Attorney General Leslie Rutledge filed the state’s response Friday to a request from plaintiffs that the Arkansas Supreme Court lift the stay of Judge Chris Piazza’s ruling in the same-sex marriage case.
Piazza invalidated the ban last May and arguments were completed in the case in November, but the Supreme Court has yet to rule. In the meanwhile, numerous federal courts have struck down bans in other states and then lifted stays, which the U.S. Supreme Court has declined to put back in place while it considers a case that should settle issue nationally.
Plaintiffs in the state case argued that their clients suffer irreparable harm by the continuing denial of equal rights. But the state responds:
If Appellees are irreparably harmed by the stay, as they claim in their motion, they could have immediately requested vacation of the Court’s stay decision. They did not; in fact, they waited over nine months to file their motion for the “immediate” lifting of the Court’s stay.
The state notes that a U.S. Supreme Court decision isn’t believed far off. And the Arkansas Supreme Court will presumably decide this case some day itself, though it appears to be delaying, most recently with a request for arguments on who should decide the case given that seats on the Supreme Court changed between the time the case was completed and now. Said the state’s argument:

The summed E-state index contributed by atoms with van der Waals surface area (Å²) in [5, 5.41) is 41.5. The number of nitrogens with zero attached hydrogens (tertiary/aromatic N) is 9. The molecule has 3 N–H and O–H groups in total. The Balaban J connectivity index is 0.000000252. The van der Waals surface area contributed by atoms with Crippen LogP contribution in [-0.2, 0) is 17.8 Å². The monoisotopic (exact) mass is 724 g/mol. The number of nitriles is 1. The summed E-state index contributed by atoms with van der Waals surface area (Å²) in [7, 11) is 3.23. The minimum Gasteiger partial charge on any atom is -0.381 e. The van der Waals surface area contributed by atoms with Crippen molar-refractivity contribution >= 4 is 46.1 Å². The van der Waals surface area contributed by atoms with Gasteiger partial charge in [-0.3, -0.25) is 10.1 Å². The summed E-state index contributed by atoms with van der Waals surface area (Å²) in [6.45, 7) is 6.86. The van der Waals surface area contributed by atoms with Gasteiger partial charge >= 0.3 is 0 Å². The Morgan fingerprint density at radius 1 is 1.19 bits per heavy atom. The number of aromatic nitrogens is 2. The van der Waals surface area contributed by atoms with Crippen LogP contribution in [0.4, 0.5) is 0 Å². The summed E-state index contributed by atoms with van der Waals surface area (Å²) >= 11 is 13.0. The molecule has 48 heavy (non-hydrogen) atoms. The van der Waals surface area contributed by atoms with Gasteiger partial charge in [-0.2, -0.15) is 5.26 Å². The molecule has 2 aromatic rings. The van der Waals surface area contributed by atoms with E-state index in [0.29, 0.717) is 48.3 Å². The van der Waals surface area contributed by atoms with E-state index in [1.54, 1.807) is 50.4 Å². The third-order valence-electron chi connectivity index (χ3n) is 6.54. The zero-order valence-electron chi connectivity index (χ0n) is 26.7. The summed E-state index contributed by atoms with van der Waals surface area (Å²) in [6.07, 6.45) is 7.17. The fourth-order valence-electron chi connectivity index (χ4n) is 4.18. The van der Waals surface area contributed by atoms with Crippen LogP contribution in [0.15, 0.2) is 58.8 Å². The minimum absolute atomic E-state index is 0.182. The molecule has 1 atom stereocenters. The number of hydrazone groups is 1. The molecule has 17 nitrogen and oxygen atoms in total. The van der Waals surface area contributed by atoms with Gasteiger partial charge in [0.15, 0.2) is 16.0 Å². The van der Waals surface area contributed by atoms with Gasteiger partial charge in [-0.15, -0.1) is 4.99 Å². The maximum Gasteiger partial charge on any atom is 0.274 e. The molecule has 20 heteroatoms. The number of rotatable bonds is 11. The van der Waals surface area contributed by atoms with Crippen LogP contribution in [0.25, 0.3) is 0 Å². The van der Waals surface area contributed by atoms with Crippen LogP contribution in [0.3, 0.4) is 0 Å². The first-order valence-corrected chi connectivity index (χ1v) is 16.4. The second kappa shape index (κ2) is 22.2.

Additional considerations militate in favor of keeping the stay in place until this Court issues its opinion. If the stay is lifted, marriages could be recognized that are ultimately determined to be inconsistent with Arkansas law, resulting in confusion in the law and in the legal status of marriages. Arkansas law on this issue can only be settled definitively by a ruling from this Court or the U.S. Supreme Court that is certainly binding on all state and local officials in Arkansas.
Plaintiffs in a separate but similar case in federal court have also asked that a stay issued by federal Judge Kristine Baker be lifted. She’s asked for a response from the state by Monday on why she should not. The state’s response in that case is not yet on file.
The federal circumstances differ from the state case. For one, the request for lifting the stay in federal court came only three months after it was issued. Also, when Baker issued the stay she noted that the U.S. Supreme Court had given a stay in another case. The U.S. Supreme Court has since lifted that stay and refused to issue others.